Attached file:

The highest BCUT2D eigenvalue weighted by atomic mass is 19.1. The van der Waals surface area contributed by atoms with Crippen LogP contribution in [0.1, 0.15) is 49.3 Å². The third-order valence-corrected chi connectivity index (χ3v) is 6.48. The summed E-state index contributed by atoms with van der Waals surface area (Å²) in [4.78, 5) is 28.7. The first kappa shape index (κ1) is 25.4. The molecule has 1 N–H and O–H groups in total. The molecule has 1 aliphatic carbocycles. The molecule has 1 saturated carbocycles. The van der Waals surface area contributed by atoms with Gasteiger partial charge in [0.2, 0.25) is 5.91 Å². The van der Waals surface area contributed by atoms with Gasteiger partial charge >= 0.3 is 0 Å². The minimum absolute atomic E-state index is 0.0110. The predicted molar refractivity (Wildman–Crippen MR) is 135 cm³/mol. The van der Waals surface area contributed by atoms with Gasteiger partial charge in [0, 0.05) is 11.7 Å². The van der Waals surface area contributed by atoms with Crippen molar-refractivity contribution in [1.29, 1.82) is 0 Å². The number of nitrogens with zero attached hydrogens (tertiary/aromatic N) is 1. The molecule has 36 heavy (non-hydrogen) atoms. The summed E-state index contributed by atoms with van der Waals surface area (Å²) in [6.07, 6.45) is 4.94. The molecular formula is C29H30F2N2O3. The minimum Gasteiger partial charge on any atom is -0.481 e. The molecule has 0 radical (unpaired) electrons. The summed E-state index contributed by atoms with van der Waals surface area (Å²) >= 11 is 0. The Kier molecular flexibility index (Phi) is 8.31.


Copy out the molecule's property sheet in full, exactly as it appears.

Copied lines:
The highest BCUT2D eigenvalue weighted by atomic mass is 19.1. The van der Waals surface area contributed by atoms with Crippen LogP contribution in [0.1, 0.15) is 49.3 Å². The third-order valence-corrected chi connectivity index (χ3v) is 6.48. The summed E-state index contributed by atoms with van der Waals surface area (Å²) in [4.78, 5) is 28.7. The first kappa shape index (κ1) is 25.4. The molecule has 1 N–H and O–H groups in total. The molecule has 1 aliphatic carbocycles. The molecule has 1 saturated carbocycles. The van der Waals surface area contributed by atoms with Gasteiger partial charge in [0.2, 0.25) is 5.91 Å². The van der Waals surface area contributed by atoms with Gasteiger partial charge >= 0.3 is 0 Å². The minimum absolute atomic E-state index is 0.0110. The predicted molar refractivity (Wildman–Crippen MR) is 135 cm³/mol. The van der Waals surface area contributed by atoms with Gasteiger partial charge in [0, 0.05) is 11.7 Å². The van der Waals surface area contributed by atoms with Crippen molar-refractivity contribution in [1.29, 1.82) is 0 Å². The number of nitrogens with zero attached hydrogens (tertiary/aromatic N) is 1. The molecule has 36 heavy (non-hydrogen) atoms. The summed E-state index contributed by atoms with van der Waals surface area (Å²) in [6.07, 6.45) is 4.94. The molecular formula is C29H30F2N2O3. The minimum Gasteiger partial charge on any atom is -0.481 e. The molecule has 0 radical (unpaired) electrons. The summed E-state index contributed by atoms with van der Waals surface area (Å²) >= 11 is 0. The Kier molecular flexibility index (Phi) is 8.31.